Dianne Bellesen began to volunteer at the Relay for Life fundraiser five years ago at the urging of a friend.
Bellesen, then 65, spent her first two relays at the North Delta Secondary school running track as a helper at the Survivor Tent.
She usually didn’t spent a lot of time talking in depth with the cancer survivors, who came to the 12-hour, overnight fundraiser.
“I really didn’t get a sense of what the survivors were going through when I was with the tent,” the South Surrey woman recalls. “It was just a fun experience.”
In her third year, in the spring of 2011, things were different.
“One of the other ladies who was a survivor gave me a pink breast cancer scarf. She said ‘wear this, because you’ll get really cold. This’ll keep you warm’.”
Bellesen, still a volunteer, was about to start chemotherapy, just a few weeks after a double mastectomy.
Her outlook on life, her empathy for the visitors to the Survivor Tent and the importance of the Relay for Life had changed.
Previously, the one connection she’d had with cancer was in her 20s, when her mother died of breast cancer at the age of 52.
For years, she had worried, and went through frequent exams, scans and biopsies.
“When you have it in your family, you’re always waiting for the shoe to fall.”
By her mid-60s, Bellesen began to think she had dodged the bullet.
The new diagnosis was a shock, but things moved quickly and efficiently.
“It was amazingly fast. I was so fortunate,” she says, describing how she was treated by her doctors.
She then opted for the best odds she could get, chemotherapy and a drug (Letrozole, taken for five years) that would give her only a 10 per cent chance of relapse.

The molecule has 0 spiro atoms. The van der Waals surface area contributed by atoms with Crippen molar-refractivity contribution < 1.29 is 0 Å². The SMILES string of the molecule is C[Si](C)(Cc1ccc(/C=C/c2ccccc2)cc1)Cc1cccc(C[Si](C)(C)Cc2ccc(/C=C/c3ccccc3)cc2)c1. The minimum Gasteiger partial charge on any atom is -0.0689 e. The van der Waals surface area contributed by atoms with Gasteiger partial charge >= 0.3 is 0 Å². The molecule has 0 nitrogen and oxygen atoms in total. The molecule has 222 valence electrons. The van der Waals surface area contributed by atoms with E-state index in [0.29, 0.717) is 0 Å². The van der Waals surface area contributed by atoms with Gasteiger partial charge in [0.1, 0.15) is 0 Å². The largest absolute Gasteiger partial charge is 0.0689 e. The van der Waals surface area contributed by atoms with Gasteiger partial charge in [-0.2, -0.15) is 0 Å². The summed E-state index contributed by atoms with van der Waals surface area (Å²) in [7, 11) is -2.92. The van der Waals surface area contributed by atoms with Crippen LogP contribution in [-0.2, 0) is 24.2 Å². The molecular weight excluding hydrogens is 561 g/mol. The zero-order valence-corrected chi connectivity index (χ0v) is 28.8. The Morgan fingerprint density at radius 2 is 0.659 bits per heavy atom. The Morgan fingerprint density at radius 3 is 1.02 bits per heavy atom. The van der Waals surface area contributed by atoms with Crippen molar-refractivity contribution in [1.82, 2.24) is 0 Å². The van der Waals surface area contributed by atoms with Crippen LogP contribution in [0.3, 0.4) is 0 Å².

The big struggle was to get her energy back after the chemo ended.
“I guess I’m a little Pollyanna, I don’t know. I just figured when that chemo was over, I should be back on my feet. It was rather a shock when I wasn’t.
“That was really hard on me personally, that I couldn’t do the things that I’ve always done.”
The 12-hour days of her 20-year licensed home-based child care service were numbered.
But with more energy now, she’s gearing up for another Relay for Life – an event to celebrate life and fight cancer – where, wearing a survivor’s T-shirt, she’ll be in charge of the Survivor Tent as teams lap around the track for the overnight hours.
“We’re almost at our goal of 140 participants but we would love to have more teams register and exceed expectations,” said organizer and Delta Dynamos team member Gwen Clyne.
“We have activities, entertainment, food and great energy throughout the event and many of the participants will be with us throughout the night. “
The first lap of the relay is the survivors’ victory lap, and cancer survivors lead the group around the track.
“That opening lap is very emotional,” said Clyne.
Bellesen wants to make a special appeal for cancer survivors to join in the survivors’ victory lap.
“We get very few out, may be 20. They just don’t come out. We don’t know why.”
She says that survivors – some of whom prefer to call themselves “fighters” – all battle the disease in different ways.
Bellesen admits her own method is “back-into-my-cave,” without a lot of talking about it.
“(But) I’d love to see them (at the survivors’ victory lap). I guess the whole premise of this that people have survived cancer, and let’s make it possible for more people to survive it, and to survive longer.”
The ninth-annual Delta Relay for Life takes place June 7 and 8 at North Delta Secondary School, 11447 82 Ave. Entertainment begins on Saturday at 4 p.m. The opening ceremony and survivors’ victory lap take place at 6 p.m. A Remember Ceremony, lit by tea lights, takes place at 10:30 p.m. The closing ceremony and Fight Back Challenge takes place at about 5:45 a.m. on Sunday. Registration is $20 (which includes Relay For Life T-shirt). This year’s theme is “Festival for a Cure,” and teams are encouraged to dress up and decorate their camp site for prizes. For details, call 604-533-1145, email firstname.lastname@example.org or visit http://relayforlife.ca
The Relay for Life in 2013:
• 487 events took place across Canada, raising $46.5 million for the Canadian Cancer Society.
• 161,746 Canadians participated on 16,224 teams.
• 33,252 celebrated their survival.
• 28,311 volunteers made it happen.